Arianna Higgs speaks about cosmetology
Arianna Higgs speaks about cosmetology

Grovetown Elementary students consider career pathways

Dance competitions inspired Arianna Higgs’ career choice.

But it wasn’t being on stage and performing that appealed to the Grovetown High School senior.

“I liked the hair and makeup,” said Higgs, who has been part of the cosmetology pathway at Grovetown for the past three years. On March 21, she talked about her high school experience with fourth and fifth graders at the Forecast Your Future Career Day at Grovetown Elementary School.

The job exploration event is the first of its kind for elementary school students in Columbia County, according to officials.

Automotive students demonstrate how to use tools. Charmain Z. Brackett/Augusta Good News

“Doing this exploration and introduction is important for them to have some idea of what they want to do,” said Chandria Tenpenny, school guidance counselor.

For Tuesday’s event, the fourth and fifth graders received a card with the 15 pathways listed. They chose to learn more about three of them. Pathways include teaching, cyber security, culinary arts, allied health, law enforcement, automotive and agriculture.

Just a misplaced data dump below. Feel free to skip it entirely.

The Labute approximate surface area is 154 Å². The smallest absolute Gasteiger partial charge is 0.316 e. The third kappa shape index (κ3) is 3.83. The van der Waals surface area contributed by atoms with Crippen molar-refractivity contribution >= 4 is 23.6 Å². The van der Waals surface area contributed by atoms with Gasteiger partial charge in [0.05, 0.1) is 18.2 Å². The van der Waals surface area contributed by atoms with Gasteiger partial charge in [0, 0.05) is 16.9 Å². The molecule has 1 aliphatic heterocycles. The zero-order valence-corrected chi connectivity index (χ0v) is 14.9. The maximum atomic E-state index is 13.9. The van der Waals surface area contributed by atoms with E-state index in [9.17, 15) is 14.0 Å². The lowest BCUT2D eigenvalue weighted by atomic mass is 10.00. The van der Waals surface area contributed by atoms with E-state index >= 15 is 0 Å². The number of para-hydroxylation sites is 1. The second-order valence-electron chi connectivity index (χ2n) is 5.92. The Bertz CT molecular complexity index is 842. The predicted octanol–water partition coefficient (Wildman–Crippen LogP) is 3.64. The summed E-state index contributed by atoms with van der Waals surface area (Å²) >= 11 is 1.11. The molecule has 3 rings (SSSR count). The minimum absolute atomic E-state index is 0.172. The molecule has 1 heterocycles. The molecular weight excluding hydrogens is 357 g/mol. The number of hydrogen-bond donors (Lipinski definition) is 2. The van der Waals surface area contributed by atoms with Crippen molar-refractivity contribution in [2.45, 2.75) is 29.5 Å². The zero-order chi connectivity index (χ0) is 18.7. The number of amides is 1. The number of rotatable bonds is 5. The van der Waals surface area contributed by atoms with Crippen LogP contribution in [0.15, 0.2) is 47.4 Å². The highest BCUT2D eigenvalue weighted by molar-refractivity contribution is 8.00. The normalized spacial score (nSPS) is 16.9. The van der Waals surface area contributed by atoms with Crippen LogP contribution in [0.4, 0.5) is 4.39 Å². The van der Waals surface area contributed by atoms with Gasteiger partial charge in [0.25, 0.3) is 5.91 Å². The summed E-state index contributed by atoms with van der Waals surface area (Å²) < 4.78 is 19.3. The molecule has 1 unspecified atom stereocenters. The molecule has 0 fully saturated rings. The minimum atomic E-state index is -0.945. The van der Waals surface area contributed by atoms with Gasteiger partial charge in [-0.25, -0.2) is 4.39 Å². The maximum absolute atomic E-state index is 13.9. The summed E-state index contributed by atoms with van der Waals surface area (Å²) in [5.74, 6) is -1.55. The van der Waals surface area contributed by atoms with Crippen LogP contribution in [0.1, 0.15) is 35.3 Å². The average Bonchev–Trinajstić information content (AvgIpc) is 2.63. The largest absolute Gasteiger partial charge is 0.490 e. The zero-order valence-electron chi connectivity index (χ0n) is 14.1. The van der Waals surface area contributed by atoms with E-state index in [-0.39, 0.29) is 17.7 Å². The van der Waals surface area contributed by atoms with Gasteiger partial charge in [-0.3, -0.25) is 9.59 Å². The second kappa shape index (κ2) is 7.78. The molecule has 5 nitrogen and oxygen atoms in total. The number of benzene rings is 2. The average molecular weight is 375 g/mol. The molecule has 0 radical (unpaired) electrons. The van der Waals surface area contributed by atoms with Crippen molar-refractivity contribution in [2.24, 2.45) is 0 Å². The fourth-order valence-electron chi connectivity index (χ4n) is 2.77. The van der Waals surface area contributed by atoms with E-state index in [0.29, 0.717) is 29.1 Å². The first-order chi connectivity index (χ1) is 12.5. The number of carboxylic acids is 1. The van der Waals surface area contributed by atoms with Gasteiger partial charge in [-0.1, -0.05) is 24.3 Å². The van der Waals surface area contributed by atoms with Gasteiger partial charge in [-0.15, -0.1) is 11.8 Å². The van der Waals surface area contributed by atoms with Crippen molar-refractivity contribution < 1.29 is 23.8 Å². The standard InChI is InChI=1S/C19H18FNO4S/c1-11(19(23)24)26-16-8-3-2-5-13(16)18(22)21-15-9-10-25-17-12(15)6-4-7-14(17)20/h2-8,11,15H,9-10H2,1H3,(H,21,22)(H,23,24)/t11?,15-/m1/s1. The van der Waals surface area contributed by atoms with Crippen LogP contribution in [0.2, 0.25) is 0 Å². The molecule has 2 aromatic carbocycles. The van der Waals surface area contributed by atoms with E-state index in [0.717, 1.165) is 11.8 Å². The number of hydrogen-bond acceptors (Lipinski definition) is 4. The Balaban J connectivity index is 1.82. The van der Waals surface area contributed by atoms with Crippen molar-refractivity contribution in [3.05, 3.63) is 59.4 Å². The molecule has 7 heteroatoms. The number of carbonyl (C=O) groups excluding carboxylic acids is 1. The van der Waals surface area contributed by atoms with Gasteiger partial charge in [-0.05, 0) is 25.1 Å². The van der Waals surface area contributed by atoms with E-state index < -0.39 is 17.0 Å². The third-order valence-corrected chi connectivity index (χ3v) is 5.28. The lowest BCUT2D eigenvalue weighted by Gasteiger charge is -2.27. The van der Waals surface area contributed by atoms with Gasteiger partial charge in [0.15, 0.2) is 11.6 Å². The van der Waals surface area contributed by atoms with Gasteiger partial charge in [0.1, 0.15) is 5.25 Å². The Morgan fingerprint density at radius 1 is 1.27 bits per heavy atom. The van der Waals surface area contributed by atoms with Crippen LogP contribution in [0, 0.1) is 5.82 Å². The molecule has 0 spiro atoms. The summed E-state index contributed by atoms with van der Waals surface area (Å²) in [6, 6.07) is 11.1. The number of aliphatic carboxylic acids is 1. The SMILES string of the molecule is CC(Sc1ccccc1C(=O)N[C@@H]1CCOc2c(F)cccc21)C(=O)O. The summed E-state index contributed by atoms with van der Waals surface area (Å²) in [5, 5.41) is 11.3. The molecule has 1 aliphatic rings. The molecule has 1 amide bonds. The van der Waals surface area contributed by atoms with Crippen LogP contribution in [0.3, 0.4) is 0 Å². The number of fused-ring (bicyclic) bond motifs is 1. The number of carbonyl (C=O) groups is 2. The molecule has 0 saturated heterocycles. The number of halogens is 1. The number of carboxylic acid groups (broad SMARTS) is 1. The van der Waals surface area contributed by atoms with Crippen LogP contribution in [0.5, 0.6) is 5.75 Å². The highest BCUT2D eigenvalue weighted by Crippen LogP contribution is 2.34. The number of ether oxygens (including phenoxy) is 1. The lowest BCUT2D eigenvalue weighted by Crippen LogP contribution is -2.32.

Yaroslav Kulyna followed the cybersecurity pathway after attending a CyberPatriot camp in middle school.

“I really loved it,” Kulyna said.

Cybersecurity is a good field to go into because “people always need to protect their data,” the Grovetown High School senior said. But computers offer more careers than just cybersecurity. “There are a lot of opportunities — computer programming, graphics and design.”

 The fair almost had a different presentation.

At first, Grovetown Elementary wanted to have industry and business professionals speak about their careers, said Brooks Smith, Director of Career, Technical and Agriculture Education for the Columbia County School District.

Yaroslav Kulyna talks about cybersecurity. Charmain Z. Brackett/Augusta Good News

Instead, he suggested having the students from Grovetown High School as well as Harlem High School’s agriculture program talk about the different high school pathways.

“These elementary students are closer to that as their next experience instead of being on the job,” he said.

Not only did the event benefit the elementary school students, but the high schoolers participating did as well.

“All employers are interested in soft skills, professional skills,” he said.

The fair gave the high school students a chance to practice their speaking and presentation skills, he said.

Charmain Z. Brackett is the publisher of Augusta Good News. Reach her at Subscribe to the newsletter here.

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